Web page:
Putting vehicle flow theory into practice
In December, all ITS Masters students were invited to take part in the fourth ITS bumper car challenge in Leeds city centre.
They used their knowledge of vehicle flow theory learned in lectures and applied it to this practical experiment. The aim of the experiment was to capture data on traffic flow in a controlled environment and then compare it with the fundamental diagrams for traffic flow on the real road network.
During the first part of the challenge, more than 20 students drove bumper cars around a course whilst Dr Andrew Tomlinson, a member of the Human Factors and Safety group at ITS, collected data about the speed of the cars (metres per second), the density of the bumper car traffic on the course (cars per metre) and the flow of bumper cars passing a point on the course (cars per second).
The number of bumper cars travelling round the course was slowly increased with one car added per lap of the lead vehicle until all bumper cars were driving around the circuit. As the density of bumper cars built up, unstable flow and shock waves were observed and eventually, the course became fully congested with a standstill in traffic flow.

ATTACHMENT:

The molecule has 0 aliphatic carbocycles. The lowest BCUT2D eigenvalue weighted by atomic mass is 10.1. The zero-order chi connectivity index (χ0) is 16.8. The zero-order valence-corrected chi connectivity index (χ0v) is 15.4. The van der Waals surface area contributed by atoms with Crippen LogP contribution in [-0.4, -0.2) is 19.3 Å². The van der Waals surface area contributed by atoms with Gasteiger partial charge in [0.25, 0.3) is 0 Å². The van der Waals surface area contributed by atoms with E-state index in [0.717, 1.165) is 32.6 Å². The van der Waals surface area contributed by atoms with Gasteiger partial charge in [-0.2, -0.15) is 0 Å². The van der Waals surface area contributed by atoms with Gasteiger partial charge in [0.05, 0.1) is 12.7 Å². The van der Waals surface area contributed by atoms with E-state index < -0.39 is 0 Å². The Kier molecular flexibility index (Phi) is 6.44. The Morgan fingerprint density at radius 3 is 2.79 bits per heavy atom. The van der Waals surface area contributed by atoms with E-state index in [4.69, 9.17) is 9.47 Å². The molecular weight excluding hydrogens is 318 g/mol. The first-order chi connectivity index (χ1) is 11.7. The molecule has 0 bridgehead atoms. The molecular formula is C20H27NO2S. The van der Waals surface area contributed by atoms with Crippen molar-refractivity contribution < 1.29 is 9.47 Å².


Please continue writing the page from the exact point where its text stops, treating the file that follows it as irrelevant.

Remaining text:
The second part of the challenge took place in a computer laboratory back on the University campus, where the students analysed the captured data on bumper car speed, density and flow. The aim was to construct the three fundamental diagrams of traffic flow: the speed-density diagram, the flow-density diagram and the speed-flow diagram.
The plot below shows data collected regarding vehicle speed and flow from the M62 motorway, and demonstrates the three broad phases of traffic flow: 1 - Uncongested flow, 2 – Unstable flow, and 3 – Congested flow.
Although the data collected from the ITS bumper cars challenge had many fewer data points, it exhibits similar flow characteristics to that for the M62 as demonstrated by the diagram below, and the three traffic states of uncongested, unstable and congested flow are observable.
The ITS bumper cars challenge is a fun activity with clear learning outcomes and is an innovative and practical application of the knowledge and skills taught during the first semester of the ITS Transport Masters. Student feedback from both parts of the activity was very positive, with reports that it encouraged a deeper understanding of the necessary conditions required for the creation of both shock-waves and traffic jams.